Most physicians who reported a history of self-medication in the Journal of Addiction Medicine study suffer from chronic pain related to surgery or trauma. Some doctors misuse prescription drugs to treat their anxiety or depression. Their profession allows them to freely prescribe most drugs to themselves. This habit may eventually lead to a drug addiction.

Many of the physicians surveyed revealed that their medical use transitioned to recreational use over time. Moreover, they admitted to trying new drugs beyond the original substances of abuse.

A physician disclosed that he started using opiates after a leg surgery and subsequently transitioned to cough syrup, which became his drug of choice. Another physician reported using Percocet recreationally after being prescribed the drug to manage his pain following surgery.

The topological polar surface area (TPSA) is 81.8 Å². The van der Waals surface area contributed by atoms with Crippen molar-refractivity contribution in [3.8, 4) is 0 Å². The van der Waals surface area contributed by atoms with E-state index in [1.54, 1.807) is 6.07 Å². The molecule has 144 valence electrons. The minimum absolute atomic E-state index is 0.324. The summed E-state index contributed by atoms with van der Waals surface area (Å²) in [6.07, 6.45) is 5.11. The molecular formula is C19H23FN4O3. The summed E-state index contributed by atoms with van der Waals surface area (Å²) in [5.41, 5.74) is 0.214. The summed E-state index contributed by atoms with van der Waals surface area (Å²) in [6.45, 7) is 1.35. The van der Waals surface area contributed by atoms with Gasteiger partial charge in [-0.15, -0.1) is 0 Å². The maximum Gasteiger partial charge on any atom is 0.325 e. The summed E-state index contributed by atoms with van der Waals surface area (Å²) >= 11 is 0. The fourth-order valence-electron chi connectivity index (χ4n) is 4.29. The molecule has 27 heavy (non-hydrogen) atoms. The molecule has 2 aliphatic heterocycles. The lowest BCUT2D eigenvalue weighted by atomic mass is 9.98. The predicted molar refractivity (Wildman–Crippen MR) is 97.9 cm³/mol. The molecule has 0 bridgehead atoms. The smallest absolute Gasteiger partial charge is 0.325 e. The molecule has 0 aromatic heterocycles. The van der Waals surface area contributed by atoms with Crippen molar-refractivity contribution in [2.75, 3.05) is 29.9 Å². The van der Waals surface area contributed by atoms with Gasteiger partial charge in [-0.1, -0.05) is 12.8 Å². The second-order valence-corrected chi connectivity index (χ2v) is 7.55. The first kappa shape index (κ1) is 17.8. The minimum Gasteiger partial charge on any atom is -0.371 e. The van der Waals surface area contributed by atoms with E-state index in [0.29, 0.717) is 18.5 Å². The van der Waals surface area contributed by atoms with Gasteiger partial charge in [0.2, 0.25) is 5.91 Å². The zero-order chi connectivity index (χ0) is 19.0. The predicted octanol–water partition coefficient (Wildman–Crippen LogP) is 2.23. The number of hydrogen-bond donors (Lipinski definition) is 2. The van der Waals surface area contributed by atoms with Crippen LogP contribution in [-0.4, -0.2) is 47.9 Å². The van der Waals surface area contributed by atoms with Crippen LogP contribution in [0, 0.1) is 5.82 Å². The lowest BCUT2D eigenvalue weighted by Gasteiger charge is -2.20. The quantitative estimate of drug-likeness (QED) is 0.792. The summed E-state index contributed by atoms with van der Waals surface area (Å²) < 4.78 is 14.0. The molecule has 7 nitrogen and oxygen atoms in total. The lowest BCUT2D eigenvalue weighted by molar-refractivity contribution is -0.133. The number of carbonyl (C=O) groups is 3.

Recreational use was also common among the physicians surveyed in the 2014 study. Most reported that they misused prescription pills to enhance the effects of other substances such as alcohol. However, some doctors admitted they had to take prescription medications to reverse the effects of other drugs.

In fact, prescription drugs allowed them to function properly after taking illegal drugs. One doctor reported taking Xanax to wean off cocaine, then started using GHB, benzodiazepines and opiates. Another physician mixed cocaine with alcohol and took benzos to come down from the high.


Many of the physicians surveyed admitted to misusing prescription drugs simply to avoid withdrawal symptoms from other substances. One doctor admitted to taking narcotics and benzos at work to avoid the withdrawal symptoms associated with the drugs.